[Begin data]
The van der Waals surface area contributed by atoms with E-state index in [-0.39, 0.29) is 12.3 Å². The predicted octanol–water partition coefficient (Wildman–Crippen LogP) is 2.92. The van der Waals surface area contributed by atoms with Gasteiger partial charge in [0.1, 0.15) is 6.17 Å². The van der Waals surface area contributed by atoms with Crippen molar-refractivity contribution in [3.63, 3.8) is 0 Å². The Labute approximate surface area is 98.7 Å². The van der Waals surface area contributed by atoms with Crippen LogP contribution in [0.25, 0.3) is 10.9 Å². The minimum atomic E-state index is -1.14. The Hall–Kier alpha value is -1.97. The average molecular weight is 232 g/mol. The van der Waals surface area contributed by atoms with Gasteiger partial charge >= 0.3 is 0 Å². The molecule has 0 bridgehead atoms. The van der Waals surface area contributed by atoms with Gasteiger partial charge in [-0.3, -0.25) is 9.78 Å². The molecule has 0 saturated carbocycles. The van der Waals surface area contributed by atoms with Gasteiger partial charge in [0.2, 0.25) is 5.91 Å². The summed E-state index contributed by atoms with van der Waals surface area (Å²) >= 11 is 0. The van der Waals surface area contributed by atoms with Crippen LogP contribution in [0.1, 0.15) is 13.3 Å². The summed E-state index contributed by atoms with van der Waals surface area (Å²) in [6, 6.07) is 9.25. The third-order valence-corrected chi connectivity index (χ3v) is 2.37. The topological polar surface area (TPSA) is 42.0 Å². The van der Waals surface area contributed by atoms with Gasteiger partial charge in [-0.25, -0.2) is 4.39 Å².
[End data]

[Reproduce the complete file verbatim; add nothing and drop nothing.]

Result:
The van der Waals surface area contributed by atoms with E-state index in [-0.39, 0.29) is 12.3 Å². The predicted octanol–water partition coefficient (Wildman–Crippen LogP) is 2.92. The van der Waals surface area contributed by atoms with Gasteiger partial charge in [0.1, 0.15) is 6.17 Å². The van der Waals surface area contributed by atoms with Crippen molar-refractivity contribution in [3.63, 3.8) is 0 Å². The Labute approximate surface area is 98.7 Å². The van der Waals surface area contributed by atoms with Crippen LogP contribution in [0.25, 0.3) is 10.9 Å². The minimum atomic E-state index is -1.14. The Hall–Kier alpha value is -1.97. The average molecular weight is 232 g/mol. The van der Waals surface area contributed by atoms with Gasteiger partial charge >= 0.3 is 0 Å². The molecule has 0 bridgehead atoms. The van der Waals surface area contributed by atoms with Gasteiger partial charge in [-0.3, -0.25) is 9.78 Å². The molecule has 0 saturated carbocycles. The van der Waals surface area contributed by atoms with Gasteiger partial charge in [0.2, 0.25) is 5.91 Å². The summed E-state index contributed by atoms with van der Waals surface area (Å²) >= 11 is 0. The van der Waals surface area contributed by atoms with Crippen LogP contribution in [0.1, 0.15) is 13.3 Å². The summed E-state index contributed by atoms with van der Waals surface area (Å²) in [6, 6.07) is 9.25. The third-order valence-corrected chi connectivity index (χ3v) is 2.37. The topological polar surface area (TPSA) is 42.0 Å². The van der Waals surface area contributed by atoms with Gasteiger partial charge in [-0.25, -0.2) is 4.39 Å².